This Stanford Medicine study clarifies the underlying biology of high-grade serous ovarian cancer and could help lead to future therapies.
Stanford pain expert Beth Darnall discusses her clinical trials on methods to taper opioid doses for patients with chronic pain.
Even adults who are not considered "high-risk" should be tested to reduce deaths and improve cure rates, new Stanford Health Policy research suggests.
Abdominal aortic aneurysms may be caused by the overexpression of a "don't eat me" protein that blocks the disposal of dead and dying cells.
Douglas Lowy, deputy director of the National Cancer Institute, recently spoke at Stanford Medicine.
A new study suggests that a blood test following exercise may be a good way to differentiate between people who have ME/CFS and people who don't.
Several severely depressed patients were helped by a new, experimental form of transcranial magnetic stimulation developed by Stanford Medicine researchers.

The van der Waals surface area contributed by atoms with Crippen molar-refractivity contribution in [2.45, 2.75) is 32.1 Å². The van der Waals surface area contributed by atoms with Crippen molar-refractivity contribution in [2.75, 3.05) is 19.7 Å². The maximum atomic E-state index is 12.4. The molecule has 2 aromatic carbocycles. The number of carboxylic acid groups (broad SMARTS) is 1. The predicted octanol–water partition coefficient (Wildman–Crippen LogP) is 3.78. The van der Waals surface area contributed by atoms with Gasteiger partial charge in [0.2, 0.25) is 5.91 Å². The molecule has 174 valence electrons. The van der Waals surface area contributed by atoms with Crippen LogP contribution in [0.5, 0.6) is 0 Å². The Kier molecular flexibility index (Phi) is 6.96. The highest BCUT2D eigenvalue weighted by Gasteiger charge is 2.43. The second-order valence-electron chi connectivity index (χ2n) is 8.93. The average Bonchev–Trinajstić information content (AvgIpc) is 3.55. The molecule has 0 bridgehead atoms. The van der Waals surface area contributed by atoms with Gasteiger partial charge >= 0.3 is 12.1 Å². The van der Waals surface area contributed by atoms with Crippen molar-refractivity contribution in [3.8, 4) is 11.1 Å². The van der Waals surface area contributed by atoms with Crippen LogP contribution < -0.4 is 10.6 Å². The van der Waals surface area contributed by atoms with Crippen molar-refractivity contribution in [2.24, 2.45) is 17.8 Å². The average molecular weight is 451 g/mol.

A new study led by the late Ben Barres suggests that rogue astrocytes may be involved in memory loss in otherwise healthy older brains.
Stanford researchers led work on a possible cancer vaccine that involves injecting two immune-stimulating agents directly into solid tumors.
A conversation about a molecule called Ino80 led to findings that could help researchers develop therapies for a rare genetic disease of the heart muscle.
Fifty years after the first adult heart transplant in the U.S., the event featured doctors who've contributed to the development of heart transplantation.
The study's finding is likely to translate into an increase in the number of acute-stroke patients receiving thrombectomies -- and likely save lives.
Stanford chemist Lynette Cegelski and her team discovered a new form of bacterial cellulose, a finding that could shed light on new ways to fight bacterial infections.
There are easy ways to test for HIV, and there are reliable ways, but easy and reliable? That's hard to come by — but perhaps not for long.
Stanford's Ruth O'Hara discusses research on worrying and its impact on cognition, memory and effective disorders in older adults.
This is the fifth in a series of blog posts, by Randall Stafford, MD, PhD discussing prediabetes and Type 2 diabetes.